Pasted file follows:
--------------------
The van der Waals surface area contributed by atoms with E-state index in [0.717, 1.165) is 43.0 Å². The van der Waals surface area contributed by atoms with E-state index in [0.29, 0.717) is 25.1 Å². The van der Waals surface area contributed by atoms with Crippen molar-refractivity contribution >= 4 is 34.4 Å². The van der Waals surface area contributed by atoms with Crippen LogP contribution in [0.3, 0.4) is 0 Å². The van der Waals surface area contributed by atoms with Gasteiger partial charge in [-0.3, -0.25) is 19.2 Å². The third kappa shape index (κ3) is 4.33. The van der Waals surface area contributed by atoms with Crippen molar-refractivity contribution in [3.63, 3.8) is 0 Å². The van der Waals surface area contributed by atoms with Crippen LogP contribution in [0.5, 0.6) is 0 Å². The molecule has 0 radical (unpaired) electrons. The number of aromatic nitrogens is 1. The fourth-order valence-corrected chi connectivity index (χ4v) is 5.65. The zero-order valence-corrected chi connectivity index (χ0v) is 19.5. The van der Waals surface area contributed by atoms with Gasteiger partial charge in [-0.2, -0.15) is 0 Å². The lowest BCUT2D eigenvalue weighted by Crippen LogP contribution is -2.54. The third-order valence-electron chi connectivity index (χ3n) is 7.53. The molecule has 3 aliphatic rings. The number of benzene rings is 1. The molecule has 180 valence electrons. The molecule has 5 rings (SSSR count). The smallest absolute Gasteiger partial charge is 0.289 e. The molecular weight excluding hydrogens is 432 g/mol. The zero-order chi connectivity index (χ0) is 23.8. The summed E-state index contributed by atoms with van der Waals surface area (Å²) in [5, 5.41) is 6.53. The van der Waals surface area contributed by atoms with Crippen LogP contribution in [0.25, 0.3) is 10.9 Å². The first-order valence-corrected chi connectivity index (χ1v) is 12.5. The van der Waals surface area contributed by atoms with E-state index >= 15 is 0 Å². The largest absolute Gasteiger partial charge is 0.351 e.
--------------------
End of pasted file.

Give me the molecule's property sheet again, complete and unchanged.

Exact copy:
The van der Waals surface area contributed by atoms with E-state index in [0.717, 1.165) is 43.0 Å². The van der Waals surface area contributed by atoms with E-state index in [0.29, 0.717) is 25.1 Å². The van der Waals surface area contributed by atoms with Crippen molar-refractivity contribution >= 4 is 34.4 Å². The van der Waals surface area contributed by atoms with Crippen LogP contribution in [0.3, 0.4) is 0 Å². The van der Waals surface area contributed by atoms with Gasteiger partial charge in [-0.3, -0.25) is 19.2 Å². The third kappa shape index (κ3) is 4.33. The van der Waals surface area contributed by atoms with Crippen molar-refractivity contribution in [3.63, 3.8) is 0 Å². The van der Waals surface area contributed by atoms with Crippen LogP contribution in [0.5, 0.6) is 0 Å². The molecule has 0 radical (unpaired) electrons. The number of aromatic nitrogens is 1. The fourth-order valence-corrected chi connectivity index (χ4v) is 5.65. The zero-order valence-corrected chi connectivity index (χ0v) is 19.5. The van der Waals surface area contributed by atoms with Gasteiger partial charge in [-0.2, -0.15) is 0 Å². The lowest BCUT2D eigenvalue weighted by Crippen LogP contribution is -2.54. The third-order valence-electron chi connectivity index (χ3n) is 7.53. The molecule has 3 aliphatic rings. The number of benzene rings is 1. The molecule has 180 valence electrons. The molecule has 5 rings (SSSR count). The smallest absolute Gasteiger partial charge is 0.289 e. The molecular weight excluding hydrogens is 432 g/mol. The zero-order chi connectivity index (χ0) is 23.8. The summed E-state index contributed by atoms with van der Waals surface area (Å²) in [5, 5.41) is 6.53. The van der Waals surface area contributed by atoms with Crippen LogP contribution in [0.25, 0.3) is 10.9 Å². The first-order valence-corrected chi connectivity index (χ1v) is 12.5. The van der Waals surface area contributed by atoms with E-state index >= 15 is 0 Å². The largest absolute Gasteiger partial charge is 0.351 e.